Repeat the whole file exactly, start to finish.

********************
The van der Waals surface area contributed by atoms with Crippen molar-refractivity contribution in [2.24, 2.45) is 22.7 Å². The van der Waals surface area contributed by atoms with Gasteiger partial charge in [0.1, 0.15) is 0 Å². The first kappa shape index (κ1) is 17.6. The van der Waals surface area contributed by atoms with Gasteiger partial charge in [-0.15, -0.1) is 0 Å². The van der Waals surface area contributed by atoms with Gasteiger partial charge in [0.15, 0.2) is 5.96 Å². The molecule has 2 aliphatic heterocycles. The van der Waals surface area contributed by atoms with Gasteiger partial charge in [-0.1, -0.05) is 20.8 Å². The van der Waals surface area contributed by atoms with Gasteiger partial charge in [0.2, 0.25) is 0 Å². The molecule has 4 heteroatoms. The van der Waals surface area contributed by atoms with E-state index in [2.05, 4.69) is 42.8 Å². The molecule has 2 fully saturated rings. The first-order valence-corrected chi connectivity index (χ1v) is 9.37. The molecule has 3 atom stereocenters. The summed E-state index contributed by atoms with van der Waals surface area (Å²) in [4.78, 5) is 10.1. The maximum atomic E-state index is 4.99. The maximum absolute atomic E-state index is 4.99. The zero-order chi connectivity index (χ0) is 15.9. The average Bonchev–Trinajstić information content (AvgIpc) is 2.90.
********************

The van der Waals surface area contributed by atoms with Crippen molar-refractivity contribution in [2.24, 2.45) is 22.7 Å². The van der Waals surface area contributed by atoms with Gasteiger partial charge in [0.1, 0.15) is 0 Å². The first kappa shape index (κ1) is 17.6. The van der Waals surface area contributed by atoms with Gasteiger partial charge in [-0.15, -0.1) is 0 Å². The van der Waals surface area contributed by atoms with Gasteiger partial charge in [0.15, 0.2) is 5.96 Å². The molecule has 2 aliphatic heterocycles. The van der Waals surface area contributed by atoms with Gasteiger partial charge in [-0.1, -0.05) is 20.8 Å². The van der Waals surface area contributed by atoms with Gasteiger partial charge in [0.2, 0.25) is 0 Å². The molecule has 4 heteroatoms. The van der Waals surface area contributed by atoms with E-state index in [2.05, 4.69) is 42.8 Å². The molecule has 2 fully saturated rings. The first-order valence-corrected chi connectivity index (χ1v) is 9.37. The molecule has 3 atom stereocenters. The summed E-state index contributed by atoms with van der Waals surface area (Å²) in [4.78, 5) is 10.1. The maximum atomic E-state index is 4.99. The maximum absolute atomic E-state index is 4.99. The zero-order chi connectivity index (χ0) is 15.9. The average Bonchev–Trinajstić information content (AvgIpc) is 2.90.